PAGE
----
The "nuclear" path of no return, seriously fraught with illogic, has always before been seen as the final result of a failed foreign policy. For 40 years, nose-to-nose with the Soviets, every major statesman and leader on both sides committed against such a horribly catastrophic outcome. Certainly, there are other avenues.
We emphasize: war is not enough. Violence can fight violence only so long: the work of peace must go to the roots of the problem. Terrorism must diminish but the underlying causes must also be addressed. One problem is the continuous imposition of more and more Israeli settlements on Palestinian land. This is an issue not hard for American Indians to understand. It is reminiscent of the conscious "checker-boarding" of reservations with non-Indian homesteads, weakening Indian tribal jurisdiction and in time eroding it altogether. Almost doubled since 1993, the Israeli settlements have been a major cause for Palestinian resistance to a peace accord. The enemies of peace among Palestinians ? those who will never accept Israel's right to exist ? justify terroristic tactics as legitimate responses to this policy.
Equally, American Indians intimately understand the plight of the Jewish people, who have suffered so much throughout history. Their story has been one of a people incessantly demonized and discriminated against, the victims of one of the world's most deviant persecutions. Throughout much of their existence they have had to contend with a never-ending litany of ignorant hate-mongers and purveyors of death. Their continuous challenge, in the midst of the establishment of a Jewish state, has been to sustain their own humanity amid incessant, spiteful diatribes by those whose only solution is the termination of their country. The enemies of peace among Israelis justify excessive force as a tool of education, but the lesson loses much in translation.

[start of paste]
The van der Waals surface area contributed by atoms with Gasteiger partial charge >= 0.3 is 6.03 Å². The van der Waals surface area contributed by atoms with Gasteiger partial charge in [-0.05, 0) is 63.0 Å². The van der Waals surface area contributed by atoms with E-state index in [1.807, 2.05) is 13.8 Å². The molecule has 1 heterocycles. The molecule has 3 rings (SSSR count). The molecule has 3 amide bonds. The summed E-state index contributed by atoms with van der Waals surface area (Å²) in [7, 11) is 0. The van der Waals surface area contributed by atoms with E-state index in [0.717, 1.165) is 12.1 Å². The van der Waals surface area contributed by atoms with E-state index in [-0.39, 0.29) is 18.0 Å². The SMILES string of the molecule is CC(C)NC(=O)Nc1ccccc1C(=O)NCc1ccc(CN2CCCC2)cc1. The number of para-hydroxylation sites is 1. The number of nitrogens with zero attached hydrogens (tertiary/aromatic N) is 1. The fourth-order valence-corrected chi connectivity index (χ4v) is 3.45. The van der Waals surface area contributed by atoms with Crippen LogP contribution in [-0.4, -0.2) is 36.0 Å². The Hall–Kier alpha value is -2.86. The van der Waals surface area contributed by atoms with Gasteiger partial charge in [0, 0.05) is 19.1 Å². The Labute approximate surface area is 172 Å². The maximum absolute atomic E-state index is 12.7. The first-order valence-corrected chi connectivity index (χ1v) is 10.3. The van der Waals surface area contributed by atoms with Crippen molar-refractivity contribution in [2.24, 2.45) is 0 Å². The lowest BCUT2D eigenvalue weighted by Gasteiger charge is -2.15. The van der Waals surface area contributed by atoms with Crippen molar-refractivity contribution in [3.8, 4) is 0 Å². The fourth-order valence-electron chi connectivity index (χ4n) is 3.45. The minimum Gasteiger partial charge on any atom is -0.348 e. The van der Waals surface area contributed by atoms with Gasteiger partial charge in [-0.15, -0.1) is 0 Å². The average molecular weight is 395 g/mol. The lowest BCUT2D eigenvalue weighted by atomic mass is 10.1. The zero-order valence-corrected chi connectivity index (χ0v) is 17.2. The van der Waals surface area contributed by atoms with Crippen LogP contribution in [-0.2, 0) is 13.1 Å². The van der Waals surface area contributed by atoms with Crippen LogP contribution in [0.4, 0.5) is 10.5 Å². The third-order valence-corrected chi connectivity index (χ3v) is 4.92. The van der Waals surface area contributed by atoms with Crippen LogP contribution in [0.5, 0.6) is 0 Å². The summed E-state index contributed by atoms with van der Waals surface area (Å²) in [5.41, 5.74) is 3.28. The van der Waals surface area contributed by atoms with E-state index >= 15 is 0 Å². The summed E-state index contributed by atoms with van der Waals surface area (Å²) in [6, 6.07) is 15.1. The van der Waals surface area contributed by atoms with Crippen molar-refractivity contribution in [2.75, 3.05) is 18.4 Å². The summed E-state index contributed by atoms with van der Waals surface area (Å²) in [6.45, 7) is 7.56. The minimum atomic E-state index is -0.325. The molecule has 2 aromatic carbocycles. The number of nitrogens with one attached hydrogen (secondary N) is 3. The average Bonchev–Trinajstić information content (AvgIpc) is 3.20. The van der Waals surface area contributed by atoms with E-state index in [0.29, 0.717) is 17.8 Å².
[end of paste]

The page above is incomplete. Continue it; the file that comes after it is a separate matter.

Situations all over the Middle East and throughout the Muslim world are on the brink (Al-Qaeda for one is apparently regrouping in Indonesia and is not yet down and out, even in Afghanistan), but the Israeli-Palestinian conflict is the one that can most easily combust. It is too long a wound that will not scab but bleeds and bleeds. Every suicide bomb detonated by a Palestinian, every Palestinian kid shot, every home bulldozed by the Israeli Army only guarantees ever more brutal aggression by the other side ? what Nicholas D. Kristof of The New York Times has termed, "the Boomerang Effect." Sharon and Arafat, as the Israeli novelist Amos Oz said recently, "are handcuffed to one another," two leaders who could not be more ill-suited to the task of peace, whose hatred of each other is personal and long-standing.
As if Afghanistan and the bin Laden gang had been secured, as if the War on Terrorism had yet actually cleaned up that situation, one of the world's oldest tribal conflicts is coming to a head. Again, this most dangerous moment for the world requires the highest level of engagement, plus a fairness and impartiality that the U.S. has not apparently been willing or able to achieve. American leadership needs to do better.
Civilian minds that are not solely persuaded by military impetus are most desired. They must help their country do the seemingly impossible: accept the reality that expanded conflict in the Middle East is not acceptable and that the approach to the Arab world must broaden and deepen. America learned to live with the Chinese and it did not give up on Taiwan. Why not broker more directly with the Arab world? Why let the war-makers of every persuasion hijack the possibility of peace?
President Bush needs to reassert his leadership preeminence over Israel's Ariel Sharon (whose team had sized up the president's policy direction early in his term) and initiate a diplomatic campaign that gives earnest consideration to the Arab League's Beirut Declaration. The League called for peace in the Middle East based on a land-for-peace principle that, at its core, would have seen Israel withdraw from occupied Arab territories to its 1967 borders in exchange for peace and the restoration of normal relations with all the states in the region. That is a good beginning. Additionally, moderate Arab leaders need to be assigned more responsibility in managing Yasser Arafat and his operations.
This Middle East conflict calls out for insightful American leadership. It requires not grand pronouncements and ineffective sound bites, but a statesmanship built on pragmatic and fair involvement.